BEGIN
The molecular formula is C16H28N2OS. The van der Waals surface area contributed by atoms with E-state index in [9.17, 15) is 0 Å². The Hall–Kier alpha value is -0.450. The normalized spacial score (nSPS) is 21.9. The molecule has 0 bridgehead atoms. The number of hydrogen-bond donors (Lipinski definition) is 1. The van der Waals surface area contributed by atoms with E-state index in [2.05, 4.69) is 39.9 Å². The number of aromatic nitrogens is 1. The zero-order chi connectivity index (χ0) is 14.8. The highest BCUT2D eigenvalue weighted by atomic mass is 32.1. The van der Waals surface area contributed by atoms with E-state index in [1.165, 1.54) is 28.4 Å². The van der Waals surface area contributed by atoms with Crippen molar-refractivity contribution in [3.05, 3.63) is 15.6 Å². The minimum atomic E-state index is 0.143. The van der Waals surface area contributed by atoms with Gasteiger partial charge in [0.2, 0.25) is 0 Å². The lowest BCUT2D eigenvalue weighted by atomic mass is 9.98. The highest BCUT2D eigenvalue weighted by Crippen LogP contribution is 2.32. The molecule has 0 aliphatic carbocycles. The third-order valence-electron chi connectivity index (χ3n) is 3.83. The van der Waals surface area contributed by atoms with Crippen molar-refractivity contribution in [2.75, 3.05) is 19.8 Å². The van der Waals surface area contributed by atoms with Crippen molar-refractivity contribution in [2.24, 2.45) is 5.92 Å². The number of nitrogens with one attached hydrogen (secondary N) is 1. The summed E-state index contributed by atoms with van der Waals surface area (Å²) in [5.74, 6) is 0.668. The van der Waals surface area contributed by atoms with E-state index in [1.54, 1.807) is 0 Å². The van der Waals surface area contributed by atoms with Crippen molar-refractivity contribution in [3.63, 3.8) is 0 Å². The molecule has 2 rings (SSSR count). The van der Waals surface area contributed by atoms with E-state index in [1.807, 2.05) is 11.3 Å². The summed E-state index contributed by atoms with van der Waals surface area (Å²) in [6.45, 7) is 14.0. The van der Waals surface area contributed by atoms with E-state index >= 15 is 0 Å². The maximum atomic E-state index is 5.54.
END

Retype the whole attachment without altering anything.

The molecular formula is C16H28N2OS. The van der Waals surface area contributed by atoms with E-state index in [9.17, 15) is 0 Å². The Hall–Kier alpha value is -0.450. The normalized spacial score (nSPS) is 21.9. The molecule has 0 bridgehead atoms. The number of hydrogen-bond donors (Lipinski definition) is 1. The van der Waals surface area contributed by atoms with E-state index in [2.05, 4.69) is 39.9 Å². The number of aromatic nitrogens is 1. The zero-order chi connectivity index (χ0) is 14.8. The highest BCUT2D eigenvalue weighted by atomic mass is 32.1. The van der Waals surface area contributed by atoms with E-state index in [1.165, 1.54) is 28.4 Å². The van der Waals surface area contributed by atoms with Crippen molar-refractivity contribution in [3.05, 3.63) is 15.6 Å². The minimum atomic E-state index is 0.143. The van der Waals surface area contributed by atoms with Gasteiger partial charge in [0.2, 0.25) is 0 Å². The lowest BCUT2D eigenvalue weighted by atomic mass is 9.98. The highest BCUT2D eigenvalue weighted by Crippen LogP contribution is 2.32. The molecule has 0 aliphatic carbocycles. The third-order valence-electron chi connectivity index (χ3n) is 3.83. The van der Waals surface area contributed by atoms with Crippen molar-refractivity contribution in [2.75, 3.05) is 19.8 Å². The van der Waals surface area contributed by atoms with Crippen molar-refractivity contribution in [2.24, 2.45) is 5.92 Å². The number of nitrogens with one attached hydrogen (secondary N) is 1. The summed E-state index contributed by atoms with van der Waals surface area (Å²) in [5.74, 6) is 0.668. The van der Waals surface area contributed by atoms with E-state index in [1.54, 1.807) is 0 Å². The van der Waals surface area contributed by atoms with Crippen molar-refractivity contribution in [3.63, 3.8) is 0 Å². The molecule has 2 rings (SSSR count). The van der Waals surface area contributed by atoms with E-state index in [1.807, 2.05) is 11.3 Å². The summed E-state index contributed by atoms with van der Waals surface area (Å²) in [6.45, 7) is 14.0. The van der Waals surface area contributed by atoms with E-state index >= 15 is 0 Å². The maximum atomic E-state index is 5.54.